This technology, called LR-FHSS (Long Range Frequency Hoping Spread Spectrum), allows geolocation while maintaining a very low power consumption level at the sensor: the integrated chip has a limited computing power as it only needs to decode the Wi-Fi and GNSS signals. All calculations are deported to the server. And the response time of the cloud is less than 1s. Finally, the business model is based on a per-request billing system, which makes it possible to ensure the presence of an object in its deployment or transit zone at a very low cost.
Can you share with our readers some elements of Semtech’s LoRa roadmap?
We are currently working on a dual-band satellite + LoRa 2.4 GHz solution.
LoRa technology in the 2.4GHz band will offer global coverage, higher data rates and lower latency. On the other hand, the 2.4GHz band influences the transmission distance and therefore induces more constraints on the infrastructure (on its density). This evolution will be a clear advantage for much faster local site collection points. LoRa in 2.4GHz will be ideal for maritime transport and the tracking of cargo and containers.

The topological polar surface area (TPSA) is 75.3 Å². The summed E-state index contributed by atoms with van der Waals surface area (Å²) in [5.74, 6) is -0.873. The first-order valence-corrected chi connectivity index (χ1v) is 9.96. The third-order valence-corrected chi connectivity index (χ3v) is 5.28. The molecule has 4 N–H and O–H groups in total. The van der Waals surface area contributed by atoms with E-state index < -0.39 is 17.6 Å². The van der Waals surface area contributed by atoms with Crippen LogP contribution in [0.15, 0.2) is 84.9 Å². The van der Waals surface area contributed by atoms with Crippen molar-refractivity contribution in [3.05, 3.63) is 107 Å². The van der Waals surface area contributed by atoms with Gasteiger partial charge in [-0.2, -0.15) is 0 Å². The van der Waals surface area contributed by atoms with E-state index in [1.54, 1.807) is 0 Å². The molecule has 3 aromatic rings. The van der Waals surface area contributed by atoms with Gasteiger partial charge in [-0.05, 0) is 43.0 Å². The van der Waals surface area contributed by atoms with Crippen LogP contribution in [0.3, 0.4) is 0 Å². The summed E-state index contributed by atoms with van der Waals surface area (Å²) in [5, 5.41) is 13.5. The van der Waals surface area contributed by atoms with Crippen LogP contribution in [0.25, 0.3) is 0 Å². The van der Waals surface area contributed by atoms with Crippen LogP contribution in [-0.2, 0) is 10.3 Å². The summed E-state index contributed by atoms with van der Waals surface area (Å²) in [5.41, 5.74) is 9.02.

Another area of development we are working on is improving geolocation (especially indoor) at the component and server level.
Do you have any particular concerns about the security of all these connected objects?
For LoRaWAN, it is the LoRa Alliance that defines the security mechanisms. The data is encrypted and the transmission pipe is secure. The management of the security keys is the responsibility of the customer. Each device has a unique key. Therefore, in the event that one device is compromised it does not mean that all devices are at risk.